Teshigahara also intersperses the film with a film within a film. A young Hibakusha girl and her brother live together. The girl, whose face had been burned by the atom bombs, goes throughout her daily life. She is approached and then scorned by strangers and makes guns with her brother. She asks him if there would be another war soon. He answers honestly not realizing that what they are doing, creating weapons, could create more people like her. In the novel her story is deliberately shown to be a film that Okuyama had seen in the theatres having gone there to find comfort in the darkness. In the film it cuts back and forth never making it clear what her story had to do with Okuyama’s. Both have been horribly scarred, one by industry, the other by war.
Teshigahara fills this film with spectacular visuals, particularly those in the doctor’s office. Another visual highlight would be the way he focuses attention. In the scenes where the doctor and the newly masked Okuyama go out to drink at a German bar Teshigahara slows down the crowd behind them, quiets the music and alters the lighting. These subtle touches go unnoticed until he returns the bustle and noise of the crowd. The conversation is one that the audience, and the men involved, become so involved with that the crowd fades away behind them.
Brilliant but far from upbeat, The Face of Another highlights the moral ambiguity that rests within society. Teshigaraha’s outstanding cinematography makes the film one of a kind. The Face of Another, which would make an excellent double bill with Seconds, is a dark moral tale about alienation and identity. What kind of reaction is an audience supposed to have when all of Okuyama’s attempts to rejoin society that only push him further away?

IMDb Link: Tanin no kao
Where to buy: Criterion

Judgment at Nuremberg ; 1961

Thursday, March 19th, 2009

Director: Stanley Kramer
Actors: Spencer Tracy, Burt Lancaster, Richard Widmark, Marlene Dietrich, Maximilian Schell, Judy Garland, Montgomery Clift
Country: U.S.A.

All I can say about this film is WOW. Never have I watched a film where everything worked so perfectly (I lie, there is Amadeus) but my God! This film was just… breathtaking? Perfection? I can’t describe in words how I felt when I watched this film; it captivated me from the credits until the end. Each shot, each camera movement, each scene was so perfectly in place, so exact, so precise, that I can’t even say which scene was my favourite or which scene should even be cut or moved around. The whole film as a whole just worked perfectly together like a Beethoven symphony: if one part is missing or if one part messes up, the whole thing is gone. Every actor was amazing in their roles and each character represented different facets of the situation that I can’t even pick out which character I thought was the most important. Sometimes all-star casts are a letdown, but this film was the completely opposite of one.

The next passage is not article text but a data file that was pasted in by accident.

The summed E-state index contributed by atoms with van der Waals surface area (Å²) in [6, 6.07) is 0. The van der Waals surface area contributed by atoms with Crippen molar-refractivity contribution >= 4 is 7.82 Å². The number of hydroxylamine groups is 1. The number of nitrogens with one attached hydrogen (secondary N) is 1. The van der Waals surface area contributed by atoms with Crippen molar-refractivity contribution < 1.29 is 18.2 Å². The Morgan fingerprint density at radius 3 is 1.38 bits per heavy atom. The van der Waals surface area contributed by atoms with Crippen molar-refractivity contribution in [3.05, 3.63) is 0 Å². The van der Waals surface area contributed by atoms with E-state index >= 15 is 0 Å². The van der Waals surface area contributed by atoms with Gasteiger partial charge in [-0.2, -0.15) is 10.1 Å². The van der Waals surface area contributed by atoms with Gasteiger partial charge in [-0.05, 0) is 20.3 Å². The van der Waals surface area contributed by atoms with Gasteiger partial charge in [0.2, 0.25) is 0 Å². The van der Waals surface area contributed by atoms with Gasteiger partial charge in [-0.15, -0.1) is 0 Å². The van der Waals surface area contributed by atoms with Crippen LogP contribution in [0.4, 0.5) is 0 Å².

One scene that particularly caught my eye though was the sound and editing when there is a transition from Rolfe (Maximilian Schell) speaking German to Rolfe speaking English. The editing was something that I’ve never seen before. It first started with seeing the back of the translator’s heads in the foreground and Rolfe in the background speaking German and then the camera slowly moves up at an angle, looking over the glass that separates the translators and then there is a fast zoom and the transition from German to English is made. One knows that Rolfe is still speaking German, but it is as if that slow move away from the translators and going over the glass is putting the audience into the same plane as the Germans and being able to understand what he is saying. The language barrier is broken and that quick zoom brings us to the location of the setting as if we’re part of the scene. The transition was seamless and perfectly executed, thus I had to point out that scene.
I read that the role of Ernst Janning, played by Burt Lancaster, was for Laurence Olivier. I adore Olivier, but for some reason, I can’t see anyone else playing Janning the way Lancaster did; he played the role to perfection. It’s funny because my Italian cinema professor said that Lancaster is known for being in Westerns, and the only film I saw him in was Il gattopardo (The Leopard), and the role he played was originally for Olivier as well. Once again, I thought that Lancaster was superb in Il gattopardo, just like I felt when I watched Judgment at Nuremberg. I wonder if the name “Ernst Janning” was a nod to the famous German director Ernst Lubitsch and the famous Swiss/German actor Emil Jannings. I know that Janning and Jannings are different, but nonetheless it could be a reference like in Double Indemnity with “Dietrichson” being a nod to Marlene Dietrich.

I am still in a moment of awe with this film. Maybe when I rewatch it, I’ll be able to write something better and make thorough analyses , but right now, I’m going to sleep, thinking about what a great film this is.

PS: On a less serious note, I was happy to see Marlene Dietrich with real eyebrows! I adore Dietrich, but I hated her drawn-on super-arched eyebrows during her early Hollywood years.

IMDb link: Judgment at Nuremberg
Where to buy: Amazon.com